All true. Henry Ford certainly believed that. When the farmers were suffering through the great depression, Ford figured out a way to buy product from the farmers to help them out so they could buy more of his trucks. So, he had the farmers grow soy, which was turned into fabric. This type of thinking benefited everybody. A strong economy requires the whole population to be doing well. 

 

 

Still though, Apple would be at a severe competitive disadvantage if the laws that essentially overnight made it beneficial to move manufacturing overseas aren't changed. Moreover, another problem now is Apple buys a lot of the parts from third parties who are foreign companies building overseas. Like the automobile industry in Detroit, most of the big three's manufacturing operations along with third party part manufacturers are all located in the same area to cut down on shipping and make coordination easier. The same is true in asia, many of the parts Apple uses from the various companies are all produced close to one another.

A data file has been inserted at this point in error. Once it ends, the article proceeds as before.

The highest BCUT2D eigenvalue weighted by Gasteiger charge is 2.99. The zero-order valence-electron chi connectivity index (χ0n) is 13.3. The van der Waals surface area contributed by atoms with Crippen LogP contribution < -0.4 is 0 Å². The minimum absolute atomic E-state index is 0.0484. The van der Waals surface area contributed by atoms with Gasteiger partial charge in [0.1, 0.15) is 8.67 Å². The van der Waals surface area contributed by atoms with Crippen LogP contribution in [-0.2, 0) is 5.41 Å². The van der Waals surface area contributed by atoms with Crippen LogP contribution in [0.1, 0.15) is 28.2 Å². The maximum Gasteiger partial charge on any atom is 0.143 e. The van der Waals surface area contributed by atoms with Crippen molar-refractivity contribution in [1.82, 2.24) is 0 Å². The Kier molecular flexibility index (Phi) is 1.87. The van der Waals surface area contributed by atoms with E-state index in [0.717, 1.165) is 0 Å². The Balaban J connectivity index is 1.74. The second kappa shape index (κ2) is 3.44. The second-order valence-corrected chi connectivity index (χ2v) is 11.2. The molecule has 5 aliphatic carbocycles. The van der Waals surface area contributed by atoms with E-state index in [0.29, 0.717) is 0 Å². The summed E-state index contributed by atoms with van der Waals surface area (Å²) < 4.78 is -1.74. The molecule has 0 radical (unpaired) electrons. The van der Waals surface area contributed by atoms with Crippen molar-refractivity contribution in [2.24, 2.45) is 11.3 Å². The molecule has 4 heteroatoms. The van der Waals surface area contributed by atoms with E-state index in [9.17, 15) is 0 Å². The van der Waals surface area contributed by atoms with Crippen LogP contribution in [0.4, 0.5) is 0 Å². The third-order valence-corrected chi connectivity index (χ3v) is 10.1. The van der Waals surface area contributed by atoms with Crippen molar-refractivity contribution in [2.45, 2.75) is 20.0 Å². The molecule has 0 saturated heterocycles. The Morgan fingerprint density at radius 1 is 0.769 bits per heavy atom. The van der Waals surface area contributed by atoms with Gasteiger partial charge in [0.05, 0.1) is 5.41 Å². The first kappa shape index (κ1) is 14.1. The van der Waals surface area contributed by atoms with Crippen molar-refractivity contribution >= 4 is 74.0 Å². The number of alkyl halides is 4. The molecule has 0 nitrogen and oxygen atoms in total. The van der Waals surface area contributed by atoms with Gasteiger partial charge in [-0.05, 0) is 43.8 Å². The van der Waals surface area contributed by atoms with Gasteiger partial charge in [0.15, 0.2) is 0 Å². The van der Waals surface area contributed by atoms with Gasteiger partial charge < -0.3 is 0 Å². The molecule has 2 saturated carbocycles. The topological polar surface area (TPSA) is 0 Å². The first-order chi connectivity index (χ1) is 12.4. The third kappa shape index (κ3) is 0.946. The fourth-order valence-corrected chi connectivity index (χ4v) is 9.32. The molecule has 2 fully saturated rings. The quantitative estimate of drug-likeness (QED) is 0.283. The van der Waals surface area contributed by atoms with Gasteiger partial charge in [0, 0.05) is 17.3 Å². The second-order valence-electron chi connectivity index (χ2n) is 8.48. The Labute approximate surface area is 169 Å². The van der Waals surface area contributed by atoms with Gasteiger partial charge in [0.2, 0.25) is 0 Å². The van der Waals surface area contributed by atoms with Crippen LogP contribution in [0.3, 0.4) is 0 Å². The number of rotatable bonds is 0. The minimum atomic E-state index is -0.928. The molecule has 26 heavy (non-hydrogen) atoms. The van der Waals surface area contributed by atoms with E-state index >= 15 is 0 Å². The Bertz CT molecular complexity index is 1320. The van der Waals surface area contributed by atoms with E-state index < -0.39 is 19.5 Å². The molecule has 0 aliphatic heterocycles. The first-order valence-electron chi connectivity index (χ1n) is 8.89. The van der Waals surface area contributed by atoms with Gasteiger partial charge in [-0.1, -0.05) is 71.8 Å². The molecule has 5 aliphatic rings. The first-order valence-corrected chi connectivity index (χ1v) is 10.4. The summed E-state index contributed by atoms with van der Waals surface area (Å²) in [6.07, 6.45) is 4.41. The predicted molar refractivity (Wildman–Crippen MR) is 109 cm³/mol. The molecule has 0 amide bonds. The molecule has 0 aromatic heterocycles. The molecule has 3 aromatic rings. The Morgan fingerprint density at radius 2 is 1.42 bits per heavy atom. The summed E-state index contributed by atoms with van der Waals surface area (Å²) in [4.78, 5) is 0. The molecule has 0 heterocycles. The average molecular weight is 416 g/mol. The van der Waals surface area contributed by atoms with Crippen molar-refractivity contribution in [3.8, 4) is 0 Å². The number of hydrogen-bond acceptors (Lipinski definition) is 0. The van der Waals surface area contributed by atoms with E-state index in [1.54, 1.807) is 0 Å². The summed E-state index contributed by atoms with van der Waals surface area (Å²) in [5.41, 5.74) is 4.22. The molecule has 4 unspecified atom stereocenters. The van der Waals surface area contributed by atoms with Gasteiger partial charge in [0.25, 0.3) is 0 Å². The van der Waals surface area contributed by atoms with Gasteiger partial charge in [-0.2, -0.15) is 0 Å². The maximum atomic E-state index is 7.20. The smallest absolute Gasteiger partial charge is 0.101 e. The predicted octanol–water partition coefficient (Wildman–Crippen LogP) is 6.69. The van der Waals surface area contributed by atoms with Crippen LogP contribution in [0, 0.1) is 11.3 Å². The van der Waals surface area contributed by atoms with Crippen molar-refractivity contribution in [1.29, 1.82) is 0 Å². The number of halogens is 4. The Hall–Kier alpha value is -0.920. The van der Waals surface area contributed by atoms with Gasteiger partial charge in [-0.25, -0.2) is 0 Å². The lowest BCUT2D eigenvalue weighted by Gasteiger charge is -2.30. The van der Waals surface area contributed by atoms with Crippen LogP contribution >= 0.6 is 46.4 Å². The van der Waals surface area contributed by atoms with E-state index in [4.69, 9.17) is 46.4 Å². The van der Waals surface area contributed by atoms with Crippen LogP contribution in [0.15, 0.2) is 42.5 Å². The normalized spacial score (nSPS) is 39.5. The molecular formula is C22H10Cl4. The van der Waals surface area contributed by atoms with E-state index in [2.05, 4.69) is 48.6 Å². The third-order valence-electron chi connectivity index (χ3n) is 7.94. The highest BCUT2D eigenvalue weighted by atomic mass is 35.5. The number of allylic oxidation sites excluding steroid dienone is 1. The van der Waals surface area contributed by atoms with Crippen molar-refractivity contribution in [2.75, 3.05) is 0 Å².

The US economy will never recuperate without a strong manufacturing base. Prior to manufacturing moving to China, China's economy stunk. 

post #25 of 39
Quote:
Originally Posted by Smallwheels View Post

Will we need to wait until next year to know which version of this story is true?
Come on Apple, make things in the USA with your $100 Billion in cash.

 

Quote:
Originally Posted by Tallest Skil View Post

 

Again, insanely more complicated than that.

 

Quote:
Originally Posted by Quadra 610 View Post

 

What's the incentive?